Mike said...

Those are some impressive stats and love your blog- a ton of great info here! Just wondering if you wear a HR monitor at all? If so, do you have an ave HR that you are running the bulk of the longer stuff at? Just wondering how close all this training mileage is to your AT / LT HR- thanks!

Thomas said...

From what little I know about Lydiard training, it is very important to listen to your body. Splitting some of the singles up into doubles might mean you're doing just that.

Sasha Pachev said...


I've tried this before. Take a look at
the log entries
. After two PRs in the marathon 2 weeks apart, I began to think my body could easily handle a sub-3:00 marathon once a week. For a while it did, but then I saw a decrease in fitness and absolutely no improvement in fixing the bonking. I learned from this experience that just because you can does not mean you should.

I've also tried weekly 24 mile runs in January 1999 with dismal results.

My thoughts on bonking - after you've done your homework (mileage, long runs, long tempos, good diet, clean liver), if it still happens the problem is in the economy. If you run like an SUV, a bigger gas tank is not the solution. You need to do something to the engine and the vehicle body to burn less gas.

Scooter said...

My sense is that the problem may be two-fold: physical AND mental. I usually feel a down stage about 2/3 through a race. I know that it is at least in part my head that is doing this to me. I searched around a bit and found Jerry Lynch's book Running Within. I actually became aware of it from the BroJos at LetsRun. I found it very helpful. It may or may not do you good, but can't hurt much aside from lightening the wallet a bit.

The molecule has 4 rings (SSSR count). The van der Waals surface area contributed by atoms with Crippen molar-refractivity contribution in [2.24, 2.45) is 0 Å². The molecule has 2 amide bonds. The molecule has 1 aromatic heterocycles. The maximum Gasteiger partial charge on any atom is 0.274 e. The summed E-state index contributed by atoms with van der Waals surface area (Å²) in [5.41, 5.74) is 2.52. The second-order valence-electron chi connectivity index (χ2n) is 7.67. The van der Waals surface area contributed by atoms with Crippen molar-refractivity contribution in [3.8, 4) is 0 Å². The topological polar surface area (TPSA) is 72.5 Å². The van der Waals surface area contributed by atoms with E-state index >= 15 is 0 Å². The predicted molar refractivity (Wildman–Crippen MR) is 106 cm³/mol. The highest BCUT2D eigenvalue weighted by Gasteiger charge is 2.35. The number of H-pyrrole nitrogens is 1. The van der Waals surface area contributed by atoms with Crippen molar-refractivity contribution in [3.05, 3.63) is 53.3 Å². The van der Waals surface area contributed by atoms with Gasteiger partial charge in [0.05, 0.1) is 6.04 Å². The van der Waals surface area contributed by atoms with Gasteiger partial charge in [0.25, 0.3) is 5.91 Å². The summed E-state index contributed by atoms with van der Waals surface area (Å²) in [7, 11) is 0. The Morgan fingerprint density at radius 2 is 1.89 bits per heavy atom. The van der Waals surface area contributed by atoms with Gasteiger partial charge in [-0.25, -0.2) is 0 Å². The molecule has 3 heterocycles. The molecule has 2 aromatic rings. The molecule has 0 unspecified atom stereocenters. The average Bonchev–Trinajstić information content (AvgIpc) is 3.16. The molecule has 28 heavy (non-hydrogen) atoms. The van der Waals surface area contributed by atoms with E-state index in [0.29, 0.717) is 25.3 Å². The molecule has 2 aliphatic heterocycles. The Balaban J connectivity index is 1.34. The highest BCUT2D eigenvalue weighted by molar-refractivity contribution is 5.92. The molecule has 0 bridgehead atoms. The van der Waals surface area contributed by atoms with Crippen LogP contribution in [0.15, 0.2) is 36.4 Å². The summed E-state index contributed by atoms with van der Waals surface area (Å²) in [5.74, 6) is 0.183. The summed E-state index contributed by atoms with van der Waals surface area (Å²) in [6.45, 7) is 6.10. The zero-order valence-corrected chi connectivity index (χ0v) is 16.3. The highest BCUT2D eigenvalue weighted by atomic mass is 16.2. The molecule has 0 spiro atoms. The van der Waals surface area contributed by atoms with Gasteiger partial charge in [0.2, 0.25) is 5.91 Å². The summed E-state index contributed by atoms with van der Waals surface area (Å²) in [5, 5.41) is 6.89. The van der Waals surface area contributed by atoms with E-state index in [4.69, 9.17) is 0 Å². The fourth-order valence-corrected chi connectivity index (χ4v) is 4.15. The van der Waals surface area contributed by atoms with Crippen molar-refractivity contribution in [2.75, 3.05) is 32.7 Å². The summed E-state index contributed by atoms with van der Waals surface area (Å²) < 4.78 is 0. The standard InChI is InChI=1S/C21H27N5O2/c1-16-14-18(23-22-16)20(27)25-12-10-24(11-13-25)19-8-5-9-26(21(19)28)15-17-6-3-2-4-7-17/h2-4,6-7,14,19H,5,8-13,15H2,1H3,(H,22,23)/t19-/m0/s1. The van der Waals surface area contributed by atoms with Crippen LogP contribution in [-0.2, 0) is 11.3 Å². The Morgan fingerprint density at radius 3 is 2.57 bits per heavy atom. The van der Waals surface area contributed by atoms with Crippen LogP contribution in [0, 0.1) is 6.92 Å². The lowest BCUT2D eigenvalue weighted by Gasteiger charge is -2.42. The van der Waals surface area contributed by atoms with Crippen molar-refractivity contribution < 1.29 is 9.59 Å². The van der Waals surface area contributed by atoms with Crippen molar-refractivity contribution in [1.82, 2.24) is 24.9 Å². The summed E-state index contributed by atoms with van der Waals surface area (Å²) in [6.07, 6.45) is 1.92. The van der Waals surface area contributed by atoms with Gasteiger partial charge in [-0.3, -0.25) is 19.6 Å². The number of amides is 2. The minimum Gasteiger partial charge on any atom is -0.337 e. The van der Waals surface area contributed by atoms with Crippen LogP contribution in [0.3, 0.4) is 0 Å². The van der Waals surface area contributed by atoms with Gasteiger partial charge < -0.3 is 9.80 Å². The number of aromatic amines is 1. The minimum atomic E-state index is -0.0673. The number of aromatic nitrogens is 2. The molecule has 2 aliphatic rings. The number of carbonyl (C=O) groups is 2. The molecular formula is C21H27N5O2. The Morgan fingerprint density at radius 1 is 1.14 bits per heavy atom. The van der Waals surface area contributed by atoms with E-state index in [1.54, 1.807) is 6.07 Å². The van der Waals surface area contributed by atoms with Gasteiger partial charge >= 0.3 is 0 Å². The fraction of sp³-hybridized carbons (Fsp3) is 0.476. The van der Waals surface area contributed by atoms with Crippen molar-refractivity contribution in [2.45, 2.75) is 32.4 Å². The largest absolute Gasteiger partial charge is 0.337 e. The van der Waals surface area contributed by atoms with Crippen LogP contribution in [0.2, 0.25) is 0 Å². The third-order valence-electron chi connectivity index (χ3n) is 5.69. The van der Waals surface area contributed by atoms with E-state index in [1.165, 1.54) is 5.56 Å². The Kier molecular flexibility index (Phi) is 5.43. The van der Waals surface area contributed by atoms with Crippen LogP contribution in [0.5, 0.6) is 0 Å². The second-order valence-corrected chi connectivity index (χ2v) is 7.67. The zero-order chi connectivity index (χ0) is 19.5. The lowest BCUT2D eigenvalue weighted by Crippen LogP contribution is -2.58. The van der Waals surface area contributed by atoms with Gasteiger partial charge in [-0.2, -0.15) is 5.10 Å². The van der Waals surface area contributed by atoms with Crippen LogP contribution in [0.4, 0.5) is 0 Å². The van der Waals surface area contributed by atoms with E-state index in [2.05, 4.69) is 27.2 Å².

Evan said...

You asked" "What's this "recovery week" people speak of? Is that when you get injured and can't run as much?

Actually no, the funny thing is that if you're susceptible to injury you're not as likely to overtrain since the body makes you stop in a more dramatic way before you get overtrained (not that I'd really know) See this article for another perspective:

Overtraining is a funny thing. You have to accept some tiredness when you're putting in the miles, but you don't want to become too used to the feeling of being tired that you just accept it as normal.

I think that people who are highly motivated (like yourself), intrinsically enjoy putting in lots of miles, and not susceptible to injury (given how you handled the increase in mileage from 70 to 100, probably not) are the most likely to get into this point. I [think I] know this because that's what I have to guard against in my own training. It sounds like you also don't have too many things interfering with your training (travel or really demanding family) that would let real life impose a recovery week for you. So you have to schedule it yourself.

I don't think you have to go with whatever wisdom is out there on the internet or in books about taking a recovery week every 2 or 3 weeks. We're all an experiment of one. In the base phase I find I can string 5 big weeks together before I need a break. I imagine you'll be the same, that you can get a lot of big weeks in before needing a break.

In the end it's about erring just on the side of caution and making sure you don't end up too tired to make use of the fitness you have.